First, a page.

I lay there, downstairs in the wooden house, and looked at the afternoon light streaming in the windows. A fan oscillated, and little breezes came through the open windows (no glass, just wooden shutters). I heard koel birds and roosters, and thousands of cicadas. There was about 45 minutes where I was the only one there. I don't know what it was, maybe just being invited to lie down in this simple wooden village house, the cool of the underneath of the house on a hot day, or the mother who had fed me and taken my kids for a walk. I could hear murmuring, those cicadas, and distant birds, and I felt a contentment that seemed to soak into every molecule I had. I drifted in and out of awareness, and I smiled every time I realized I was still there, in that room, in that village. Content. 

This and that.

1. Things I love:

The lake we visited the other day
Lighting sections in hardware stores
Noodle shops
My oldest son slinging an arm around my shoulders to reassure me in the scary parts of a movie ("Are you okay, Mom?") 
Leafy asking me, as his first question of the morning, "Mom, what is Ro's current hair color? I forget" and me answering, "Blue."
Isaac in the morning, a revelation every time

2. Sometimes I don't know how much my friends want to be the subject of my writing, so I don't write about them to the degree that they are in my life. We have a community, we work together to make the things we do. They are in my life, very much, woven in. 

Leaf, Winnie and I sat together last week and talked about the kitchen project that we're working on at Shekina Garden. I'm buying us a new stove and fridge, and figuring out how to resurface the concrete countertop. Winnie is working on getting the carpenter to put new grass on the roof, and she will paint the floor. Leaf is a fairy of organization, everything loved and in its place. Later we'll paint some designs on the concrete. 

Sitting and figuring out work and plans together is full of joy. They are both kind and wise women. 

3. The hot season isn't nearly as bad as last year. It is hot, but so far, under 40 degrees Celsius. Dry leaves skitter across the hot ground. I try not to be out in the middle of the day. Cicadas screech from the trees. My friend Brendan told me they peed on him, little drops of water as he drove his scooter under them. We can barely see the mountains through the haze, but still there is a kind of pastel, smokey beauty to everything. So poignant I can barely stand it.

4. My trip to share and guide workshops is funded, but my family and I are asking for help with funding our trip home to visit our families in Canada and the US. They will meet me there at the beginning of June, if all goes as planned. Our GoFundMe campaign lives here: Thank you for sharing and helping. 

Airplane thoughts


The other day I was on a plane heading for Bangkok, where I needed to renew my passport, and as we flew, I was trying to wrestle with the churning in my stomach. The churning was not from the flight. I'm starting to believe that turbulence does not equal crash time. It was from fear. 

I'm planning a trip for next month. It's a month of teaching and guiding meditation, speaking, and sharing about my community at Shekina. It's something Chinua and I have been talking about and planning for months, but as the days fly by, it is becoming more real. Thus, terrifying.

Fear is no new thing in my life.   I know how to meet it and speak to it. Ask it questions. "What do you think will happen if you leave your family for a month?" They'll miss me. "Will they be unsafe?" No.

I watched the sky and the earth outside the airplane window. I saw the great shadows of clouds on the ground. I knew that it was very hot down there, in central Thailand at the end of March, and that the moment the sun went behind a cloud would be a little bit of respite. "Ah, that's nice," people might think. "I feel less like the sun is burning through my skull." And I was on the other side of the clouds. Looking down from above the shadow, able to see its whole shape. Maybe every one of those cloud shadows had a person, or two, or three, thinking, "Ah, that's nice. A bit of shade."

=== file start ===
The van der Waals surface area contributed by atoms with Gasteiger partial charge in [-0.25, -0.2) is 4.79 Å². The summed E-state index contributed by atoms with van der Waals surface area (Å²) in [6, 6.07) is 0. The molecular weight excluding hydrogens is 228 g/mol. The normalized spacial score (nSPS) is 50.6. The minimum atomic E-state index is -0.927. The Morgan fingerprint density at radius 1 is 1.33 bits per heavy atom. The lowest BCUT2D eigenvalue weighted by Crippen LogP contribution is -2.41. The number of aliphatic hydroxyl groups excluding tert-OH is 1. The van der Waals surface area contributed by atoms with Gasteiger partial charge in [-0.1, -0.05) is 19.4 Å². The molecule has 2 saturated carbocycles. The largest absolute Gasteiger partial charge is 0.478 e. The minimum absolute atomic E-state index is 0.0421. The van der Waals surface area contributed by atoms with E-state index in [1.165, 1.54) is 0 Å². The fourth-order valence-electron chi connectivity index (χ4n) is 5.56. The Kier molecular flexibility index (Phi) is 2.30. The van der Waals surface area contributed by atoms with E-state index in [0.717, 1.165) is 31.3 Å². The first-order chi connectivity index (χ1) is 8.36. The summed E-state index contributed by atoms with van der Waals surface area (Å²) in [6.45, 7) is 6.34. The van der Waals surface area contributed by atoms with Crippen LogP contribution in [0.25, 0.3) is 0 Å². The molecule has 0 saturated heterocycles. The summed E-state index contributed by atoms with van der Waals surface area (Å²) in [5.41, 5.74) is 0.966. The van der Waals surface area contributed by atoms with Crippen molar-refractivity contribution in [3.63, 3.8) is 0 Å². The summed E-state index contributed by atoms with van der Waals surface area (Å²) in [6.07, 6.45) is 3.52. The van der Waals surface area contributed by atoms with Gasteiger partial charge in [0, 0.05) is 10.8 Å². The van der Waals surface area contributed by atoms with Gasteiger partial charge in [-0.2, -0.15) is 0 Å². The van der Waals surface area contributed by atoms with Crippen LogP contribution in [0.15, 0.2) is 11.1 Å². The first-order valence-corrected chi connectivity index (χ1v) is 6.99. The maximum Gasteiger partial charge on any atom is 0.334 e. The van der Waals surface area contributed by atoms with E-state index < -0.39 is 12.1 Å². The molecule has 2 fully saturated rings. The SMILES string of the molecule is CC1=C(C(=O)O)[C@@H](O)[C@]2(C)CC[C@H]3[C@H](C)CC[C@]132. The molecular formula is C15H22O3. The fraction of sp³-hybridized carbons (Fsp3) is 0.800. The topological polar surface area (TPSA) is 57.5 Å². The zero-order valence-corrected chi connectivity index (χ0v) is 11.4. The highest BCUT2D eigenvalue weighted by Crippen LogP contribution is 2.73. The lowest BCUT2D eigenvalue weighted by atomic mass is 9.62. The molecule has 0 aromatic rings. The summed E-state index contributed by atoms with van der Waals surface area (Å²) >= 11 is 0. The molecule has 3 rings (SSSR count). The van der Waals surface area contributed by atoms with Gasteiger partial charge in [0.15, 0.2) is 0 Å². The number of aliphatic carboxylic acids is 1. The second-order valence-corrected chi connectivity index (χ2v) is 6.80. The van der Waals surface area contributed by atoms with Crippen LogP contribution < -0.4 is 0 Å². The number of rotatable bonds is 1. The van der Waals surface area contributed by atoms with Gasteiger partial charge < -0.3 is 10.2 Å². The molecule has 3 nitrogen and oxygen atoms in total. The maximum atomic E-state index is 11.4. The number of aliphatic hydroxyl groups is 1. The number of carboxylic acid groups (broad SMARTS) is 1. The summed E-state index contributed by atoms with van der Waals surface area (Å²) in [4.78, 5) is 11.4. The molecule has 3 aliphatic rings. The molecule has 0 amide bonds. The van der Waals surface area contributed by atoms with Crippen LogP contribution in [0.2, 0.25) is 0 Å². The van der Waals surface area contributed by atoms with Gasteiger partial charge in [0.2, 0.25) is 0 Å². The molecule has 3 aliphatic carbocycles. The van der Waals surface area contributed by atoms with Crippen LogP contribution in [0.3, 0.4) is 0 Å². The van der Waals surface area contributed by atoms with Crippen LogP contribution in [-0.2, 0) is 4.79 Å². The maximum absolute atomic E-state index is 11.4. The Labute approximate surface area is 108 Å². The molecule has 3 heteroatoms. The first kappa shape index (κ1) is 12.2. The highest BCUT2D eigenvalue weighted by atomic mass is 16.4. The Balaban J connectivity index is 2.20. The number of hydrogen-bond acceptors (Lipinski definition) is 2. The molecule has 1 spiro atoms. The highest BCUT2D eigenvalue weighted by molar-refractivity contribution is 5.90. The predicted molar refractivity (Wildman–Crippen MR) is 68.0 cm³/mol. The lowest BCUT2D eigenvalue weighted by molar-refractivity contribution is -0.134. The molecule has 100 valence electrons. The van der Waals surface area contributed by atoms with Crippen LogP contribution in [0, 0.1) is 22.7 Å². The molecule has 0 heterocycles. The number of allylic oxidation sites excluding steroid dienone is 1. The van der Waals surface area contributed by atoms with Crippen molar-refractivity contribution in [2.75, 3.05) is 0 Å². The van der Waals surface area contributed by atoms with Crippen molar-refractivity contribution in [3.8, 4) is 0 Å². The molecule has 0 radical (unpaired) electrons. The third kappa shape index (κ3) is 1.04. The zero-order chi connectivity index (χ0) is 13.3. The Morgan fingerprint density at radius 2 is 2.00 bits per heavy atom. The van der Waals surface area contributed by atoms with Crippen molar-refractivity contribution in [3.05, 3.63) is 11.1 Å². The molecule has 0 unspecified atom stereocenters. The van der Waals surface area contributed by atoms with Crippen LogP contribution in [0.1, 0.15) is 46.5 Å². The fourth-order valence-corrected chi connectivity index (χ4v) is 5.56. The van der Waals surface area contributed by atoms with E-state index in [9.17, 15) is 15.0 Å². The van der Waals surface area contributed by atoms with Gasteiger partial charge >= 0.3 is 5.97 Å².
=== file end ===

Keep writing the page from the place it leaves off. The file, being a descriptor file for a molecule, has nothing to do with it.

There were many rivers and streams. I could pick them out by their impossible curves.  

There are many reasons I am afraid. I worry about what I cannot see, and things I have never done before. For some reason, I am worried about being somewhere for a long time without my family. I am worried about what it means. There has been so much emotional shifting going on in me lately. What if I shift beyond what I can understand?  

It points to my lack of control. I can't see everything at once. And to love people, I don't need to have them close. To belong to them, I don't need to be right beside them.  

From the plane, all of the Thai cities seemed to be built around rivers, following their impossible curves so that the whole city was shaped like a fat river itself.

Just because a thing is something we haven't done before doesn't make it not doable. Chin and I both felt it. We both felt it was time for something sweet, like a journey of sharing and teaching, reconnecting. I can count on this, when my feelings are about as stable as a plane in turbulence. 

The people in the shadow of the clouds could not see the edges of the cloud, the way I could, up there in my plane.  They didn't know what its actual shape was, from above, or that it stretched from them right to the next field. The whole world felt shaded to them, though they were in a small circle.

I cannot control things by seeing them. 

When we drew close to the city, things were suddenly square and grid-like, laid out in rows and rows, perfect houses and streets beside man-made square ponds.

I think I would rather follow the shape of the river, even if I can't see in straight lines. I think I would always like to do new things.

One Thing: Daughter


Suddenly, swiftly, it seems, we are in the midst of giants. Tall, lanky people who stride through the world, rather than toddling after us. We are blessed. One of our giants is Kenya, the girl of our family, the one with four brothers who draws and designs her own world. Our artist girl. And she has turned thirteen. She is lovely, as she has been since she was a baby and held her hands up like a princess when she was carried from room to room.  

She has climbed, cycled, wrestled, drawn, and sculpted her way through her days. She is the whisperer of animals and babies. She is no stranger to the wild emotions of life, and yet she handles them with trust, emerging back into joy. I love my girl.